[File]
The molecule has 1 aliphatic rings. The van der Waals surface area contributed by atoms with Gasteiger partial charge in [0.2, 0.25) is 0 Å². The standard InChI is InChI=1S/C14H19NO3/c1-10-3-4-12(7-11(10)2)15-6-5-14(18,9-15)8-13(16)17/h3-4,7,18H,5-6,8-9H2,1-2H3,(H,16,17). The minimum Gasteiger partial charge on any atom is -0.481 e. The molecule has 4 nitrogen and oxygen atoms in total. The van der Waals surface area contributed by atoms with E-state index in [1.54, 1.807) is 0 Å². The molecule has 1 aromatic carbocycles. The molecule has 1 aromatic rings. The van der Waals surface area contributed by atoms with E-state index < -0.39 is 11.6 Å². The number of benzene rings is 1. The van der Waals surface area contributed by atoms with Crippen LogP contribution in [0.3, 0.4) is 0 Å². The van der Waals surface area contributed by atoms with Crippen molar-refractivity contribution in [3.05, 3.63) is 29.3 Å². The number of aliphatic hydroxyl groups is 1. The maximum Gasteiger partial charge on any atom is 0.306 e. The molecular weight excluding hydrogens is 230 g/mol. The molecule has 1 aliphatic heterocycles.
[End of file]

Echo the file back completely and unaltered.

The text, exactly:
The molecule has 1 aliphatic rings. The van der Waals surface area contributed by atoms with Gasteiger partial charge in [0.2, 0.25) is 0 Å². The standard InChI is InChI=1S/C14H19NO3/c1-10-3-4-12(7-11(10)2)15-6-5-14(18,9-15)8-13(16)17/h3-4,7,18H,5-6,8-9H2,1-2H3,(H,16,17). The minimum Gasteiger partial charge on any atom is -0.481 e. The molecule has 4 nitrogen and oxygen atoms in total. The van der Waals surface area contributed by atoms with E-state index in [1.54, 1.807) is 0 Å². The molecule has 1 aromatic carbocycles. The molecule has 1 aromatic rings. The van der Waals surface area contributed by atoms with E-state index < -0.39 is 11.6 Å². The number of benzene rings is 1. The van der Waals surface area contributed by atoms with Crippen LogP contribution in [0.3, 0.4) is 0 Å². The van der Waals surface area contributed by atoms with Crippen molar-refractivity contribution in [3.05, 3.63) is 29.3 Å². The number of aliphatic hydroxyl groups is 1. The maximum Gasteiger partial charge on any atom is 0.306 e. The molecular weight excluding hydrogens is 230 g/mol. The molecule has 1 aliphatic heterocycles.